My experience is primarily with NCSA, Netscape and Apache servers. Cern servers may require a CGI wrapper to parse pages for server side includes (SSI).
If you save this page for later local viewing with your browser, change the filename extension to .htm or .html
For more on scripts in general see my [Script FAQ]
If you have trouble using just a filename in the same directory for the server side include, see the [*Broken Counter] info below to find the real Web path.
mv counter counter.cgi
#! /usr/bin/perl #! /usr/local/bin/perl
NOTE: Do a 'type perl' or 'which perl' to find perl on a UNIX system.
chmod 755 counter.cgi
chmod 666 access_count
NOTE: On XNet it is no longer necessary to have world write permission for files written to since CGI scripts now run as the user.
ln counter.cgi counter-ord.cgi
ln -s counter.cgi counter-ord.cgi
NOTE: Symbolic links (-s) are still good if an updated file is uploaded. Hard links (without -s) remain good if one of the linked files is edited online, but if an updated file is uploaded to one of the links, the other links still point to the old file. Our webserver now requires hard links, so check link file sizes and dates after any modifications.
If you edit the script in DOS, see [note] first.
If you want to test a script from UNIX or get it to run by just typing the filename you may need to use a "./" prefix if the current directory (.) is not in your path (set in '.profile' or '.cshrc'). Make sure you back up any file before changing any dot files and if the path word wraps, suck it back into one line before saving.
You may have to do something with rehash or hash (see the 'man') if you write a new script and want to run it immediately (not needed if you ftp upload and then login to the shell). For more info see "Open Computing - UNIX Unbound" from Osborne/McGraw-Hill.
Note: You may not be able to use the counter on or rename your index.html home page. Our apache server is set to look for and parse an index.shtml if there is no index.html For some servers (NCSA and Apache, but not Netscape) it may be possible to set the server to parse *.html files by adding an '.htaccess' file.
Note that the contents of the .htaccess file will apply to that directory and any under it. The .htaccess method is not recommended for any files that the public can write to (like guestbooks).
Example of .htaccess entry to parse all html files:
AddType text/x-server-parsed-html .html
Apache can use that or:
AddHandler server-parsed .html
Example .htaccess to only parse html with execute bit set
(have not tested with Apache suexec)
print "Content-type: text/html\n\n";
<!--#exec cgi="./counter.cgi"--> for same dir as page <!--#exec cgi="/~foo/counter.cgi"--> for foo/public_html <!--#exec cmd="counter.cgi"--> same dir as page <!--#exec cmd="/full_system_path_to/counter.cgi"--> (last one does not work with Apache suexec)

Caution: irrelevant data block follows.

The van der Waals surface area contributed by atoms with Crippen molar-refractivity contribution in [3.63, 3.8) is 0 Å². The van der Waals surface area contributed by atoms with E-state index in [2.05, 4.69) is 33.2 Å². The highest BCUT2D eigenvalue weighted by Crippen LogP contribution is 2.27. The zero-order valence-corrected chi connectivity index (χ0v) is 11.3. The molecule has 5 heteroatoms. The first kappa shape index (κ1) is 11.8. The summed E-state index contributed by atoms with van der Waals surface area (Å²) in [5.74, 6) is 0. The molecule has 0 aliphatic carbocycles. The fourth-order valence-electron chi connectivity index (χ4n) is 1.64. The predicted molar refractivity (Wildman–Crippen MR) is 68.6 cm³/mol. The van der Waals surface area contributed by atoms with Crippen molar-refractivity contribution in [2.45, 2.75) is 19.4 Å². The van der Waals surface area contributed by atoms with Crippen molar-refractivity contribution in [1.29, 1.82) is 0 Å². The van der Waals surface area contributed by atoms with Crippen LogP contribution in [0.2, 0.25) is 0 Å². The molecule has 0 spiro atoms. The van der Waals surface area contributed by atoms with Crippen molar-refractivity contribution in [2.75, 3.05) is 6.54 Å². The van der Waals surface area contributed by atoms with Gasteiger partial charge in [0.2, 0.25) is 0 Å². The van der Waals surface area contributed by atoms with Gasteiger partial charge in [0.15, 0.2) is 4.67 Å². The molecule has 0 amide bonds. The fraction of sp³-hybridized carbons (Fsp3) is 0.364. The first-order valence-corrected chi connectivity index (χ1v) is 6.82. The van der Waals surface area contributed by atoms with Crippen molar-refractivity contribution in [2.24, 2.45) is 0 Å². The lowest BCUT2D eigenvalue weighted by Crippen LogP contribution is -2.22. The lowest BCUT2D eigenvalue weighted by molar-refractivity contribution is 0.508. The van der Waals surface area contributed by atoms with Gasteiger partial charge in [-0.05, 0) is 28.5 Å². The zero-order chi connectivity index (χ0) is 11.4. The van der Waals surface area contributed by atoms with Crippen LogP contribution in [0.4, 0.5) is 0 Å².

If using an html editor you may need to use an html markup mode or load the file as plain text to add this.
When testing scripts or new pages, you may need to turn off and clear the page cache in your browser or you may be viewing an old cached version or cached error result. Although, hopefully the reload button works properly for most browsers now.
If you edit a script in DOS, then you will need to strip off the carriage returns before it will run in UNIX. The best way to make sure that lines terminate properly is to upload as ASCII. For a script to fix DOS files for Unix, download [dos2unix.pl]. You can shorten the name to "dos2unix", "chmod 755 dos2unix" and "./dos2unix counter.cgi".
Another quick way to fix a DOS file in the Unix shell is to load it into 'pico', [space], [backspace], Ctrl-X, Y, [enter]. In other words add a space, remove it, save the file and lines will be terminated properly.
A recent server change may have broken server side includes on XNet. This is due to the 'suexec' wrapper that runs CGI scripts as the user and no longer allows a cmd= path to start with '/' or '..' so you can no longer specify a full path. Also make sure that scripts do not have write permission (no 777).
While you can still use 'cmd=' (with no path) for scripts in the same directory, to address scripts in a higher directory you need to use 'cgi=' with a web path. For example I can use my public_html/counter.cgi from a page in any directory by using the tag:
For some systems your Web path may differ from your shell path. For a script to determine the actual path to your Web directory, create the following "testpath.cgi" script (chmod 755 testpath.cgi). Do it with a UNIX editor if possible. If you edit it in DOS see my [dos2unix.pl] perl script to strip off unwanted carriage returns.
Test it from UNIX (try './testpath.cgi' if you have not set the current dir in your path). Once it runs from UNIX you may get different results when run from the Web.
#!/bin/sh echo Content-type: text/plain echo echo testpath.cgi shows path to this directory: echo echo PATH = $PATH echo echo current pwd path = pwd echo echo Is perl in the path? type perl echo echo Is perl in this path? /usr/bin/perl type /usr/bin/perl echo echo Is perl in this path? /usr/local/bin/perl type /usr/local/bin/perl echo echo Is perl in this path? /usr/local/gnu/bin/perl type /usr/local/gnu/bin/perl
XNet now has Perl5 available at any of these paths:
/usr/bin/perl (other systems may have perl4 here)
/usr/local/gnu/bin/perl (I have not checked this)
You should now be on your way to counting accesses to your pages.
This page was last updated 1/1/99
If you have any questions you can contact me at:firstname.lastname@example.org